The Securities and Exchange Commission’s Division of Examinations released a Risk Alert on Compliance Issues Related to Suspicious Activity Monitoring and Reporting at Broker-Dealers. While it spent most of the publication laying out the vague requirements of reporting suspicious activity, it took a sharp turn and listed six types of activities that the SEC would consider suspicious activity that should be reported.
- Large deposits of low-priced securities, followed by the near-immediate liquidations of those securities and then wiring out the proceeds.
- Patterns of trading activity common to several customers including, but not limited to, the sales of large quantities of low-priced securities of multiple issuers by the customers.
- Trading in thinly traded, low-priced securities that resulted in sudden spikes in price or that represented most, if not all, of the securities’ daily trading volumes.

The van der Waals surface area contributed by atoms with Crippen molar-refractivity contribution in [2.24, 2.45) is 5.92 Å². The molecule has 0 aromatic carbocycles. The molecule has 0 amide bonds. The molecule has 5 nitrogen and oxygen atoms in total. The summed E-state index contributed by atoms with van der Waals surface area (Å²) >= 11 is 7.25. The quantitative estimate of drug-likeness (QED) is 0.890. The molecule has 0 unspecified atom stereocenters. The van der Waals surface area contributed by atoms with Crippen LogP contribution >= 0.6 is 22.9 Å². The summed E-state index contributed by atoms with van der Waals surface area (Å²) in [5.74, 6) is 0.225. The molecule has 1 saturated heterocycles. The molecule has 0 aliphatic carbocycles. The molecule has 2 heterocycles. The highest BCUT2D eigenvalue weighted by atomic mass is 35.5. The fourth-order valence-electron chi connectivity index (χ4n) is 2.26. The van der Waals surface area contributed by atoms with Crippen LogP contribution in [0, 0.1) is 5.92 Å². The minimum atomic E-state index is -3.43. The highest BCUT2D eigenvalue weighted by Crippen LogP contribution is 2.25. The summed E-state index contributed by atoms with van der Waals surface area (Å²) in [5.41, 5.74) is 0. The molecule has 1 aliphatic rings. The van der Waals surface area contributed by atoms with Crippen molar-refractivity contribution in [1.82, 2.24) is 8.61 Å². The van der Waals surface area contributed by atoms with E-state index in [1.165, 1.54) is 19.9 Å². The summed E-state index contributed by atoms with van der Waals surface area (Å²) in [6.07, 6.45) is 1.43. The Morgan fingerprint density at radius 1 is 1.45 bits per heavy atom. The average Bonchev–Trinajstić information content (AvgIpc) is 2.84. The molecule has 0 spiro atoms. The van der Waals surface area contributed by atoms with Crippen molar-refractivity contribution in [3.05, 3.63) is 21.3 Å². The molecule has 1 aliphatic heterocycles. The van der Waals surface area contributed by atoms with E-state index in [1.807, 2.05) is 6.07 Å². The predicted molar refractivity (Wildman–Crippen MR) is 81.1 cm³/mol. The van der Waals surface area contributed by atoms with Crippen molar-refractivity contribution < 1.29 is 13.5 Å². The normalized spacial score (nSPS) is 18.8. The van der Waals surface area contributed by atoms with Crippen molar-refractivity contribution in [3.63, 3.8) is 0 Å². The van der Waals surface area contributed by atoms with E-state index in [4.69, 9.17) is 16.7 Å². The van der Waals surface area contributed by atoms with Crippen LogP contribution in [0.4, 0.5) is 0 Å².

- Trading in the stock of issuers that were shell companies or had been subject to trading suspensions or whose affiliates, officers, or other insiders had a history of securities law violations.
- Questionable background of customers such as the fact that they were the subject of criminal, civil, or regulatory actions relating to, among other things, securities law violations.
- Trading in the stock of issuers for which over-the-counter stock quotation systems had published warnings because the issuers had ceased to comply with their SEC financial reporting obligations or for which the firms relied on a “freely tradeable” legal opinion that was inconsistent with publicly available information.
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